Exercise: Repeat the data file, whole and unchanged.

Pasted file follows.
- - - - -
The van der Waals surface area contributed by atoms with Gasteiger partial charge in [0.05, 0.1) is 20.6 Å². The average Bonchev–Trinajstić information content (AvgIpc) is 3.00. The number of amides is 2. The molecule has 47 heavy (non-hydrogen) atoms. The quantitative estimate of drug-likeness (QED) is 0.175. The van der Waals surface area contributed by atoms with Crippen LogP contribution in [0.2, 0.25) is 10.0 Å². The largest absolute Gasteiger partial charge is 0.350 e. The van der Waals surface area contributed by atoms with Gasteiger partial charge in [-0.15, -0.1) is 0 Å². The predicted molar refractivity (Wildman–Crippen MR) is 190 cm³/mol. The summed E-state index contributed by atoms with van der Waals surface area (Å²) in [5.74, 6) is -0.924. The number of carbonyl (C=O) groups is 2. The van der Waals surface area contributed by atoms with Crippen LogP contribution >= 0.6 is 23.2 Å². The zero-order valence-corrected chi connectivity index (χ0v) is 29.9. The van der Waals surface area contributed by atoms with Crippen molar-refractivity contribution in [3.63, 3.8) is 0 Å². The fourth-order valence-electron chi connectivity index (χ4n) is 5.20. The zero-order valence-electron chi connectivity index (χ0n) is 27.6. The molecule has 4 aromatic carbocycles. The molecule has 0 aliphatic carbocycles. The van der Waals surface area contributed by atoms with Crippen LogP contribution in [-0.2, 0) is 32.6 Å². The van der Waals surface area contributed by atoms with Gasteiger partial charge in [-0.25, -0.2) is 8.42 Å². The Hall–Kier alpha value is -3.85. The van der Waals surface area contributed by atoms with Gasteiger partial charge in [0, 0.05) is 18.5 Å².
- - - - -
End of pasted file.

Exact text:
The van der Waals surface area contributed by atoms with Gasteiger partial charge in [0.05, 0.1) is 20.6 Å². The average Bonchev–Trinajstić information content (AvgIpc) is 3.00. The number of amides is 2. The molecule has 47 heavy (non-hydrogen) atoms. The quantitative estimate of drug-likeness (QED) is 0.175. The van der Waals surface area contributed by atoms with Crippen LogP contribution in [0.2, 0.25) is 10.0 Å². The largest absolute Gasteiger partial charge is 0.350 e. The van der Waals surface area contributed by atoms with Gasteiger partial charge in [-0.15, -0.1) is 0 Å². The predicted molar refractivity (Wildman–Crippen MR) is 190 cm³/mol. The summed E-state index contributed by atoms with van der Waals surface area (Å²) in [5.74, 6) is -0.924. The number of carbonyl (C=O) groups is 2. The van der Waals surface area contributed by atoms with Crippen LogP contribution >= 0.6 is 23.2 Å². The zero-order valence-corrected chi connectivity index (χ0v) is 29.9. The van der Waals surface area contributed by atoms with Crippen molar-refractivity contribution in [3.63, 3.8) is 0 Å². The fourth-order valence-electron chi connectivity index (χ4n) is 5.20. The zero-order valence-electron chi connectivity index (χ0n) is 27.6. The molecule has 4 aromatic carbocycles. The molecule has 0 aliphatic carbocycles. The van der Waals surface area contributed by atoms with Crippen LogP contribution in [-0.2, 0) is 32.6 Å². The van der Waals surface area contributed by atoms with Gasteiger partial charge in [-0.25, -0.2) is 8.42 Å². The Hall–Kier alpha value is -3.85. The van der Waals surface area contributed by atoms with Gasteiger partial charge in [0, 0.05) is 18.5 Å².